objectification of men – is there such a thing?
If there’s one thing that most heterosexual women can generally agree on, regardless of what their individual stances on feminism are, it’s that hearing men talk about female bodies is often an uncomfortable experience.
Whether it’s a bawdy conversation about what they find sexy, an offhand comment about a passing woman, or (most alarmingly) a direct comment on our own bodies, hearing female bodies being dissected and discussed can start a knee-jerk cringe reaction that often results in unhealthy self examination, and a reassessment of what men find attractive.
Of course, I’m generalising quite a bit here – many women probably enjoy getting this insight into the heterosexual male psyche, and many women are confident and comfortable with their bodies to the point where it really doesn’t matter what anyone believes they should look like. Not to mention the fact that men are hardly likely to have homogenous views on female bodies, and if the media has taught me anything, it’s that there is no ideal body type when it comes to what type of woman is considered attractive.
That said, though, it certainly makes me uncomfortable to hear women discussed entirely on their physical merits, or as sexual objects without a care for their personalities, or individual traits.
So it should naturally follow then that men would also find it uncomfortable to hear male bodies being objectified, and that generalizing about what is and isn’t attractive in a man would be distressing to some men. Right? Men have feelings too, eh?
Well, judging by some of the conversations I’ve been privy to lately, that is decidedly not the case – or at least, women like to think that men couldn’t care less.
It has occurred to me recently that women have little to no qualms about discussing men in objectifying terms, in much the same manner as you would expect 25-year-old guys at their local pub to chat about Blake Lively on a Saturday night.
I’ve heard women talk loudly about how they wished all men looked like John Hamm, how men should really work out because no one likes a chubby guy, and how short men are tragic because leaning down for a kiss is completely undesirable.
It stands to reason that if a group of men were discussing women in such a way, they would be considered rather sexist. I myself have told male friends off for talking about women as if they’re pieces of meat, and I know that it makes me personally uncomfortable sometimes when I consider just how little I look like Blake Lively, and how it would pain me if they were talking about my body so cavalierly.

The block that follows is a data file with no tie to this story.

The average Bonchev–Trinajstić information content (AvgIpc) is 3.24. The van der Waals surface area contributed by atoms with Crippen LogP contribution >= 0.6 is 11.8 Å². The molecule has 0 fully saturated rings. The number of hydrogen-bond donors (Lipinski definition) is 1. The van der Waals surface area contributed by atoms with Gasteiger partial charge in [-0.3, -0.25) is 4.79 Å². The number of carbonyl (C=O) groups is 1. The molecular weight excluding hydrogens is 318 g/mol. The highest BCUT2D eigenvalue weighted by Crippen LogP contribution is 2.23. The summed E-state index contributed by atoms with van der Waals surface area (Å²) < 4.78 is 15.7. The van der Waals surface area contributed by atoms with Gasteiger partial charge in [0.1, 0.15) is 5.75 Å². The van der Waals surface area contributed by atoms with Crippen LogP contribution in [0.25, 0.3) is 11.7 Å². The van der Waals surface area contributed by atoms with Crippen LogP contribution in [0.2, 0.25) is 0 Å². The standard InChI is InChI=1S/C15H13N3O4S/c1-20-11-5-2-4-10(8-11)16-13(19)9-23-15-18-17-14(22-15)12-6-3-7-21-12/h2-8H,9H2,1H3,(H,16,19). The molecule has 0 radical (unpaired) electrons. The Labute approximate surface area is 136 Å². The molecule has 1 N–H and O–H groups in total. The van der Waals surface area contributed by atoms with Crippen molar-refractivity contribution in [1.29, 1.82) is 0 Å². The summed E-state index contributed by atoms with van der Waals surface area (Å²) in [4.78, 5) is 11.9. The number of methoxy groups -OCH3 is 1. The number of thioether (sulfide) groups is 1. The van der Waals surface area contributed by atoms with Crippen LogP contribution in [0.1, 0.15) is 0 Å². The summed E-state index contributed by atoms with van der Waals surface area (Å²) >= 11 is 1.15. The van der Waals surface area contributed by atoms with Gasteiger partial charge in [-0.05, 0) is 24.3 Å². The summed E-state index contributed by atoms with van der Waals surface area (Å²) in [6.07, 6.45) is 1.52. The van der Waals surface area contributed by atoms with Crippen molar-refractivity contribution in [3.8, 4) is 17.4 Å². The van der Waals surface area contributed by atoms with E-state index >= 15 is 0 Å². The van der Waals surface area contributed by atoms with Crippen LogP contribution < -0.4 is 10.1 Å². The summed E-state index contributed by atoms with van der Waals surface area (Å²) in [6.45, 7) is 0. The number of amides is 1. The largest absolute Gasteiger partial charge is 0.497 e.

So why are male bodies not afforded the same sensitivity?
I tried to discuss this with a friend of mine recently, and she disagreed quite strongly with my view. She claimed that, seeing as women have been the victims of objectification for centuries, and that female bodies are far more prone to criticism than male bodies, that the manner in which we discuss men is really irrelevant – basically, women were subjugated first, and so they really don’t owe men anything in terms of sensitivity.
I found it hard to understand her logic, mostly because I’m an equal rights feminist, in the sense that I really do believe in equal rights for both genders, and I like to believe that men and women are really not that strikingly different emotionally.
I think a large part of the reason why women assume that it’s okay to objectify men is because of the way masculinity is constructed in society. Men are treated as being more physically minded than women, less emotional, and also less insecure or self-conscious.
Some girls who I’ve spoken to about this have laughed and said that basically, most guys would love to hear that women were discussing their bodies, implying that men assume that only positive feedback could be given regarding their physical forms, or that to men any attention is good attention.
I find the double standard here to be quite troubling. My issue has never been with the objectification of women inherently, but rather the issue of objectification as a symptom of a general superficiality that pervades in society.
Do you think that this is an issue? Are women objectifying men? Bear in mind that I’m aware that culturally, women are subjected to a great deal more of objectification through mainstream media and popular culture, but is this perhaps becoming the case more so for men as well?